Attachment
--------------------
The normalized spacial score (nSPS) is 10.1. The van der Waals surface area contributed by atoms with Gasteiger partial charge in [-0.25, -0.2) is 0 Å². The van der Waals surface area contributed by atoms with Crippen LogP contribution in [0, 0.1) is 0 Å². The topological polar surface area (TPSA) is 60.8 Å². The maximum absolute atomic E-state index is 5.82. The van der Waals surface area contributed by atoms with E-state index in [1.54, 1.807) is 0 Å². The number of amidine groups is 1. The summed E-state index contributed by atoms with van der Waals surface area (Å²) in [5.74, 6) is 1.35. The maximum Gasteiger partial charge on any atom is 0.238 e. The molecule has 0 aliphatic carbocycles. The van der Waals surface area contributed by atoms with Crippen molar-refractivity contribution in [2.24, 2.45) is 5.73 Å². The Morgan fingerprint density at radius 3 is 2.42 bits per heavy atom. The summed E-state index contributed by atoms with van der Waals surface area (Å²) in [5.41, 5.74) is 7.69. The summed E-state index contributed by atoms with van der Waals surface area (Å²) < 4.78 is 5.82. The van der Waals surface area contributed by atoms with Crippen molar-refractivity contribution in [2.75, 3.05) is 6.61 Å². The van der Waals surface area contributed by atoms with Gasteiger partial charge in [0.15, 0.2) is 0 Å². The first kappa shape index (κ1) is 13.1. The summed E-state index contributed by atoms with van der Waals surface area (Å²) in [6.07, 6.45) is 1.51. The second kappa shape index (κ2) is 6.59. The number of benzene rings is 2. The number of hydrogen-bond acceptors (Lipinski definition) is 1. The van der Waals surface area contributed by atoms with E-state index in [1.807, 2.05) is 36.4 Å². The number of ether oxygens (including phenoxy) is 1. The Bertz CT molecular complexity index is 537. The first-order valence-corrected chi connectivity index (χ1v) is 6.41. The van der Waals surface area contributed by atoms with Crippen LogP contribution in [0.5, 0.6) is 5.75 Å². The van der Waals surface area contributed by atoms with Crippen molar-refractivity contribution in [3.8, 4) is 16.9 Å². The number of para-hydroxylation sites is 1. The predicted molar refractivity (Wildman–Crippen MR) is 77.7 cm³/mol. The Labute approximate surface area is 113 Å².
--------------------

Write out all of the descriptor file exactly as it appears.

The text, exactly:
The normalized spacial score (nSPS) is 10.1. The van der Waals surface area contributed by atoms with Gasteiger partial charge in [-0.25, -0.2) is 0 Å². The van der Waals surface area contributed by atoms with Crippen LogP contribution in [0, 0.1) is 0 Å². The topological polar surface area (TPSA) is 60.8 Å². The maximum absolute atomic E-state index is 5.82. The van der Waals surface area contributed by atoms with E-state index in [1.54, 1.807) is 0 Å². The number of amidine groups is 1. The summed E-state index contributed by atoms with van der Waals surface area (Å²) in [5.74, 6) is 1.35. The maximum Gasteiger partial charge on any atom is 0.238 e. The molecule has 0 aliphatic carbocycles. The van der Waals surface area contributed by atoms with Crippen molar-refractivity contribution in [2.24, 2.45) is 5.73 Å². The Morgan fingerprint density at radius 3 is 2.42 bits per heavy atom. The summed E-state index contributed by atoms with van der Waals surface area (Å²) in [5.41, 5.74) is 7.69. The summed E-state index contributed by atoms with van der Waals surface area (Å²) < 4.78 is 5.82. The van der Waals surface area contributed by atoms with Crippen molar-refractivity contribution in [2.75, 3.05) is 6.61 Å². The van der Waals surface area contributed by atoms with Gasteiger partial charge in [0.15, 0.2) is 0 Å². The first kappa shape index (κ1) is 13.1. The summed E-state index contributed by atoms with van der Waals surface area (Å²) in [6.07, 6.45) is 1.51. The second kappa shape index (κ2) is 6.59. The number of benzene rings is 2. The number of hydrogen-bond acceptors (Lipinski definition) is 1. The van der Waals surface area contributed by atoms with E-state index in [1.807, 2.05) is 36.4 Å². The number of ether oxygens (including phenoxy) is 1. The Bertz CT molecular complexity index is 537. The first-order valence-corrected chi connectivity index (χ1v) is 6.41. The van der Waals surface area contributed by atoms with Crippen LogP contribution in [0.5, 0.6) is 5.75 Å². The van der Waals surface area contributed by atoms with Crippen molar-refractivity contribution in [3.8, 4) is 16.9 Å². The number of para-hydroxylation sites is 1. The predicted molar refractivity (Wildman–Crippen MR) is 77.7 cm³/mol. The Labute approximate surface area is 113 Å².